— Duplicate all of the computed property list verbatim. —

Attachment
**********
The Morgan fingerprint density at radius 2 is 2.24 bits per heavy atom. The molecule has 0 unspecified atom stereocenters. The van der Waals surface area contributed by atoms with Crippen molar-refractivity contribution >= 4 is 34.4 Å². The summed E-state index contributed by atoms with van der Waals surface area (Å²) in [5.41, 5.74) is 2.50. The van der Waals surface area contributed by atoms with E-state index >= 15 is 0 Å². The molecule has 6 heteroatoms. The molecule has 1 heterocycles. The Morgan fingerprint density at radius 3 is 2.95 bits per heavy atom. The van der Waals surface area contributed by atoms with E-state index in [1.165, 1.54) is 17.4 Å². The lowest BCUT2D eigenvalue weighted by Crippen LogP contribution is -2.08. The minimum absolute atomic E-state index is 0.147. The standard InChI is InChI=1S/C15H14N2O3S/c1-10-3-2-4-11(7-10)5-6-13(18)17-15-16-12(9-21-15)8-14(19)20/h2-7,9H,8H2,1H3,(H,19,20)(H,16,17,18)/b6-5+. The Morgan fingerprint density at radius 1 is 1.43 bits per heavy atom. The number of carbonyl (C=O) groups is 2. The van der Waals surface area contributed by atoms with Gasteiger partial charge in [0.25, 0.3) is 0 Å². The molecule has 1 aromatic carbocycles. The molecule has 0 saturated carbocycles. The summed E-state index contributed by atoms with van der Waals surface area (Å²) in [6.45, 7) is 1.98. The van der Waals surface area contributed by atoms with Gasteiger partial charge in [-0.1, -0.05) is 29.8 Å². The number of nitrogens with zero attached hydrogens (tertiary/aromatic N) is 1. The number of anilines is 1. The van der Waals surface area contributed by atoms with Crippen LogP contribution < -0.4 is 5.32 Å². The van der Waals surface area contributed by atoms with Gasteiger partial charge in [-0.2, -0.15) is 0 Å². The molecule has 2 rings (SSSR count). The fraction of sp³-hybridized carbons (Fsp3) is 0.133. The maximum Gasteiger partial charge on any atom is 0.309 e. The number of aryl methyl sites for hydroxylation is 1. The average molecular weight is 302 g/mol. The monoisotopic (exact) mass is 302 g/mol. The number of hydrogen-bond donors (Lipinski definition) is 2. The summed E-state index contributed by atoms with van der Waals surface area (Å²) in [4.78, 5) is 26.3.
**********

The Morgan fingerprint density at radius 2 is 2.24 bits per heavy atom. The molecule has 0 unspecified atom stereocenters. The van der Waals surface area contributed by atoms with Crippen molar-refractivity contribution >= 4 is 34.4 Å². The summed E-state index contributed by atoms with van der Waals surface area (Å²) in [5.41, 5.74) is 2.50. The van der Waals surface area contributed by atoms with E-state index >= 15 is 0 Å². The molecule has 6 heteroatoms. The molecule has 1 heterocycles. The Morgan fingerprint density at radius 3 is 2.95 bits per heavy atom. The van der Waals surface area contributed by atoms with E-state index in [1.165, 1.54) is 17.4 Å². The lowest BCUT2D eigenvalue weighted by Crippen LogP contribution is -2.08. The minimum absolute atomic E-state index is 0.147. The standard InChI is InChI=1S/C15H14N2O3S/c1-10-3-2-4-11(7-10)5-6-13(18)17-15-16-12(9-21-15)8-14(19)20/h2-7,9H,8H2,1H3,(H,19,20)(H,16,17,18)/b6-5+. The Morgan fingerprint density at radius 1 is 1.43 bits per heavy atom. The number of carbonyl (C=O) groups is 2. The van der Waals surface area contributed by atoms with Gasteiger partial charge in [0.25, 0.3) is 0 Å². The molecule has 1 aromatic carbocycles. The molecule has 0 saturated carbocycles. The summed E-state index contributed by atoms with van der Waals surface area (Å²) in [6.45, 7) is 1.98. The van der Waals surface area contributed by atoms with Gasteiger partial charge in [-0.1, -0.05) is 29.8 Å². The number of nitrogens with zero attached hydrogens (tertiary/aromatic N) is 1. The number of anilines is 1. The van der Waals surface area contributed by atoms with Crippen LogP contribution < -0.4 is 5.32 Å². The van der Waals surface area contributed by atoms with Gasteiger partial charge in [-0.2, -0.15) is 0 Å². The molecule has 2 rings (SSSR count). The fraction of sp³-hybridized carbons (Fsp3) is 0.133. The maximum Gasteiger partial charge on any atom is 0.309 e. The number of aryl methyl sites for hydroxylation is 1. The average molecular weight is 302 g/mol. The monoisotopic (exact) mass is 302 g/mol. The number of hydrogen-bond donors (Lipinski definition) is 2. The summed E-state index contributed by atoms with van der Waals surface area (Å²) in [4.78, 5) is 26.3.